How about ubiquity of CEO blogging? I don’t think so. I have said this before and I don’t mind repeating myself. I don’t see the era of CEO blogging happening, but I’d agree with the ubiquity of corporate blogging for obvious reasons, I’ll enumerate below.
(Credit: Corinne Schulze/CNET Networks)
Why CEO Blogging won’t work for most CEOs.
Earlier today at the Web 2.0 Expo, Sun CEO Jonathan Schwartz who’s one of the few CEOs blogging today suggested that rest of the executives will catch up with blogging and I beg to differ.
And he predicted, in effect, that the rest of the executive world will catch up. “Historically, communication took place by being a celebrity CEO who met with heads of state, and got the local media to cover it,” he said in an on-stage interview with O’Reily Media chief Tim O’Reilly.
As Godin stated earlier, here’s the problem with that assumption
Here’s the problem. Blogs work when they are based on: Candor, Urgency, Timeliness, Pithiness and Controversy (maybe Utility if you want six). Does this sound like a CEO to you? [Source: Seth Godin]
However, I agree with Schwartz when he suggests that there is a need for executives and leaders to communicate
“At some point the word ‘blogging’ will be anachronistic,” Schwartz said at the Web 2.0 Expo here in San Francisco. “I communicate.”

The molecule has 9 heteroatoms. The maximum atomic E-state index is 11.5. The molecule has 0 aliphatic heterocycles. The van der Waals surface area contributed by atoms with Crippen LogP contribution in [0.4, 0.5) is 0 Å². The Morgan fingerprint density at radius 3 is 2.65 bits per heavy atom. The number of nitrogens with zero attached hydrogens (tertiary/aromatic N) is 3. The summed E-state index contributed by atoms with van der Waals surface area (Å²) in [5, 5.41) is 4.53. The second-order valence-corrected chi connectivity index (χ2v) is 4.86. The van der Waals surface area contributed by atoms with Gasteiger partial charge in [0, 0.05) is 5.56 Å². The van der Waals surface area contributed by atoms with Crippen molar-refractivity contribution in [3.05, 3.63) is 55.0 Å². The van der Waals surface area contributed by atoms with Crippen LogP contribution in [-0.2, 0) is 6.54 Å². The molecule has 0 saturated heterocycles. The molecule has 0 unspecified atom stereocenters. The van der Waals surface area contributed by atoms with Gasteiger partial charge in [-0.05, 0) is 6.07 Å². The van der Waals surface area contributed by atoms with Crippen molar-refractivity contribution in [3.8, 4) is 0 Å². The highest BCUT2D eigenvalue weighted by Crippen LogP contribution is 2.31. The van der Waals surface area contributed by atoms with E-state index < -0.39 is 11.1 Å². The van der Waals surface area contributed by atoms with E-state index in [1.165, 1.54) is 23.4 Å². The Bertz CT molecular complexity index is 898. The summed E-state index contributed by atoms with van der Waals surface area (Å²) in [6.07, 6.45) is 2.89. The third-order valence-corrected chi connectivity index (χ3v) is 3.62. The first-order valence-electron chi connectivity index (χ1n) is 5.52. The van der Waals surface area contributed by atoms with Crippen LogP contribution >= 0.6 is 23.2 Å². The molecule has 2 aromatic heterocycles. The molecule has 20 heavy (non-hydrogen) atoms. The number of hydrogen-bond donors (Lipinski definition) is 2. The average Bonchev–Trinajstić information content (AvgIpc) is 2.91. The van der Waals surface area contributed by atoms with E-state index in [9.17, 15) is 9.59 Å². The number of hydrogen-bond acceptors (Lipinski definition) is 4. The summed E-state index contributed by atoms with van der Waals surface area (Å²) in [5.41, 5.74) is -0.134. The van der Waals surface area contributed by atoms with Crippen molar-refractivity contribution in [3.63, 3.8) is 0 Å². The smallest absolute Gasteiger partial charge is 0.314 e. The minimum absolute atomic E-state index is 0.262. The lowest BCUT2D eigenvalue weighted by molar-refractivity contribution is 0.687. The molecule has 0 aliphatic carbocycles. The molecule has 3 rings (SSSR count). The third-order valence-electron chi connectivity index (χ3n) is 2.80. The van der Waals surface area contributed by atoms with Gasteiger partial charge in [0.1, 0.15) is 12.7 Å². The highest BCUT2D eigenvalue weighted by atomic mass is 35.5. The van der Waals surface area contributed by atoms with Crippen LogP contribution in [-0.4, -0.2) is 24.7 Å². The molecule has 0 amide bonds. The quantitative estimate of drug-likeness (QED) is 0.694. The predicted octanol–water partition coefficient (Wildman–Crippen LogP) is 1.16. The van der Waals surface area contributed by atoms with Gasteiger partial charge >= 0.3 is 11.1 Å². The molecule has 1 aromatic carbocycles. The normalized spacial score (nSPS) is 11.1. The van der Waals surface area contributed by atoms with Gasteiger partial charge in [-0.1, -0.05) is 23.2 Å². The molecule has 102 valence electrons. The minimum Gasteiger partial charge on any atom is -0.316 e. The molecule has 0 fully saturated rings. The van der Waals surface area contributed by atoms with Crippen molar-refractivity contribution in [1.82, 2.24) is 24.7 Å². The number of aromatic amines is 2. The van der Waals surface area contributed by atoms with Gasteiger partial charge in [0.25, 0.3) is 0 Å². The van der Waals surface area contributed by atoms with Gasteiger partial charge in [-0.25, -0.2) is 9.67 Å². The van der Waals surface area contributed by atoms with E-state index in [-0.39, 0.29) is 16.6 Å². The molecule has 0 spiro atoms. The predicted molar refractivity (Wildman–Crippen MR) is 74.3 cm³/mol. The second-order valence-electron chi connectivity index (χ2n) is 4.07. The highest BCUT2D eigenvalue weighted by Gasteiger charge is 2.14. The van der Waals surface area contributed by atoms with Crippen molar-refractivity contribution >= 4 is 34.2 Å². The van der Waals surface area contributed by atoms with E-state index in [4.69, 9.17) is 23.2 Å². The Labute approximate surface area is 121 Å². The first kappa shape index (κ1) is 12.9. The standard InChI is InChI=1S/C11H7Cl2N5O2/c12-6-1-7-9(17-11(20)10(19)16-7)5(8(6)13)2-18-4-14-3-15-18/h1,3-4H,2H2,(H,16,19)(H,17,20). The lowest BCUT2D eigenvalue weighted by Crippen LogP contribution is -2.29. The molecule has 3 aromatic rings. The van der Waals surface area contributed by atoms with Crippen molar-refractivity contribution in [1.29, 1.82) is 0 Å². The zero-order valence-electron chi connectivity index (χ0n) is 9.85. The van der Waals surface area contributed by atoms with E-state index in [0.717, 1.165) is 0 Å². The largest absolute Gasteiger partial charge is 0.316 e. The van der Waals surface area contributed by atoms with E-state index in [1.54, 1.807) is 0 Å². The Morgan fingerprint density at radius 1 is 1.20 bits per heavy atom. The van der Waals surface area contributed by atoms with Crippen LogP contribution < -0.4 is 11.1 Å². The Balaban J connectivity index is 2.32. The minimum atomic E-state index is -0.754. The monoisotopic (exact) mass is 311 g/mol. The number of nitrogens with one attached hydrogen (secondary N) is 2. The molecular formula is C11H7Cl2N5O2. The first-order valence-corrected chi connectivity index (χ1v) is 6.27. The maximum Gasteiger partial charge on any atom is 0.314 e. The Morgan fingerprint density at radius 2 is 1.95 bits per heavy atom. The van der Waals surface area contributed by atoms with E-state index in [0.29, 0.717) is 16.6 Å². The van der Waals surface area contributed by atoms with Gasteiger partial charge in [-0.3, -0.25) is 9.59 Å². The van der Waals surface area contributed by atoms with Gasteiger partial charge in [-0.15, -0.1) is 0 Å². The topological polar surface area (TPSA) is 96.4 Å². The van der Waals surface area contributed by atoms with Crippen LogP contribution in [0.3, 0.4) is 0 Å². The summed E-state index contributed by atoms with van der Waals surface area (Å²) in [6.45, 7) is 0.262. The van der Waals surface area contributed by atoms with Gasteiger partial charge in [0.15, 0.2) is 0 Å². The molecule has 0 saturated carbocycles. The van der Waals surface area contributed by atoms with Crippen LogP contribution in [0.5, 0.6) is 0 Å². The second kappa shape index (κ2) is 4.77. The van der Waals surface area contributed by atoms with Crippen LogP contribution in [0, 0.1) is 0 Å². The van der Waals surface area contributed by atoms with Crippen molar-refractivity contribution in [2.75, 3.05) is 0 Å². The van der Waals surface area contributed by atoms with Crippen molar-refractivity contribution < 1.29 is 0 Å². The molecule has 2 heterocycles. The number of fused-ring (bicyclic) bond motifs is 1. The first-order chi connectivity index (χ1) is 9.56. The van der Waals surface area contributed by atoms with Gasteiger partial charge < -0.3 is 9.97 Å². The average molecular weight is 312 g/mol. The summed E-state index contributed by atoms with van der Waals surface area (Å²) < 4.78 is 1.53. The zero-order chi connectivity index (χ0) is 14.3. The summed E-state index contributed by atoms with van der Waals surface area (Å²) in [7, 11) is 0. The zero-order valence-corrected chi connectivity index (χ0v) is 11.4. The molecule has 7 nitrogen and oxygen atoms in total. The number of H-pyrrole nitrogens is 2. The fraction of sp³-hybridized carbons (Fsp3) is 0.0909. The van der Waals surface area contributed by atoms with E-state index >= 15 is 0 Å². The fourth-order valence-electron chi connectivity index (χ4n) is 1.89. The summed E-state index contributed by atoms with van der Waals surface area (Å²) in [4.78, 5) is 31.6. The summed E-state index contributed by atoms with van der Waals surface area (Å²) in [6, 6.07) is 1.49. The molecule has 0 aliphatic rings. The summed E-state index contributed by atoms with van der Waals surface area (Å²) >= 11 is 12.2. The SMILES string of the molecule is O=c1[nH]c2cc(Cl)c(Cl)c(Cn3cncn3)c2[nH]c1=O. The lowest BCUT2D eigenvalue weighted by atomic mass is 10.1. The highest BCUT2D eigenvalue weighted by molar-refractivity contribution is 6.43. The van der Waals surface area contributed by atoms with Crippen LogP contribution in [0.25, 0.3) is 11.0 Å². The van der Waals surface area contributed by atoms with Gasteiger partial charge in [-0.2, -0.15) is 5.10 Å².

And, since not all CEOs are in the mold of a blogger (like Schwartz), the right question here is what are the easiest ways for CEOs to communicate effectively with their audience, given their disposition.
What may work for time-strapped CEOs?
CEOs can use twitter as a great online customer focus group where they can listen to users talking about your product/service. It’s as easy as steps 1-2-3 (just track your company name on twitter via a tool like tweetscan) and be a fly on the online wall.
As if on cue, yesterday’s post was followed with a Twitter Q&A initiated by Tim O’Reilly (again questions culled by tweetscanning Schwartz’s name) where Schwartz responds to questions from users’ on the panel.
However, I did collect all the questions after the fact, and forward them on to Jonathan to answer by email. The questions and Jonathan’s answers are below. I’ve presented it as if it were a twitter interview, snarfing up the questions from tweetscan, and then getting Jonathan’s twitter image from his own feed.
2. Corporate Blogs
Speaking of responding to user questions, despite my apprehension about CEOs wrestling with the challenges of a full-time blogging, I think it’s important that CEOs connect with the user community at every given opportunity. At LinkedIn, we’ve had our CEO Dan Nye respond to user questions on the NYT blog in the past.
And more interestingly, members of a company’s executive team can also be contributing bloggers (depending on how much time they’ve to spare). For e.g. how about a series from your CEO or maybe your VP of product around major product announcements. You can actually create a separate feed for these contributing posts if your audience so demands.
3. Professional networks.
Given my current day-job at LinkedIn, I’ve a close view of how you could use a professional networking site like LinkedIn for effective communication both within the company (via LinkedIn News) as well as external Q&A sessions with users of your product (via LinkedIn Answers).
Are there any other ways you see CEOs communicate effectively. Feel free to leave a comment, or two…
If you’re into corporate blogging, you may find these earlier posts of mine, interesting as well.